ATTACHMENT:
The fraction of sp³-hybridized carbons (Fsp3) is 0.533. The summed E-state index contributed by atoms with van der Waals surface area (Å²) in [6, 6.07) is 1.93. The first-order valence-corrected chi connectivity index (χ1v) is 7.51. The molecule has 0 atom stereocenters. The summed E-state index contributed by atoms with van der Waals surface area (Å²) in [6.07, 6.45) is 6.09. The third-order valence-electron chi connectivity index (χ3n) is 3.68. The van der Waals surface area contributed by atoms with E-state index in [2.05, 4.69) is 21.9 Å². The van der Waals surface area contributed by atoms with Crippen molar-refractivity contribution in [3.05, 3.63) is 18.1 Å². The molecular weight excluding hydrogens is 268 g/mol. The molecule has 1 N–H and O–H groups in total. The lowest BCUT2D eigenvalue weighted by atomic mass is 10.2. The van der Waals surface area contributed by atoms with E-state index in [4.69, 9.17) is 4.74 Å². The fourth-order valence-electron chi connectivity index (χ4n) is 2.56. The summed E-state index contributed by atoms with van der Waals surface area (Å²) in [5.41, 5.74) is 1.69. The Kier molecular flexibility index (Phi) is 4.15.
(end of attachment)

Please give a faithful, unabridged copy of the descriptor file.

The fraction of sp³-hybridized carbons (Fsp3) is 0.533. The summed E-state index contributed by atoms with van der Waals surface area (Å²) in [6, 6.07) is 1.93. The first-order valence-corrected chi connectivity index (χ1v) is 7.51. The molecule has 0 atom stereocenters. The summed E-state index contributed by atoms with van der Waals surface area (Å²) in [6.07, 6.45) is 6.09. The third-order valence-electron chi connectivity index (χ3n) is 3.68. The van der Waals surface area contributed by atoms with E-state index in [2.05, 4.69) is 21.9 Å². The van der Waals surface area contributed by atoms with Crippen molar-refractivity contribution in [3.05, 3.63) is 18.1 Å². The molecular weight excluding hydrogens is 268 g/mol. The molecule has 1 N–H and O–H groups in total. The lowest BCUT2D eigenvalue weighted by atomic mass is 10.2. The van der Waals surface area contributed by atoms with E-state index in [4.69, 9.17) is 4.74 Å². The fourth-order valence-electron chi connectivity index (χ4n) is 2.56. The summed E-state index contributed by atoms with van der Waals surface area (Å²) in [5.41, 5.74) is 1.69. The Kier molecular flexibility index (Phi) is 4.15.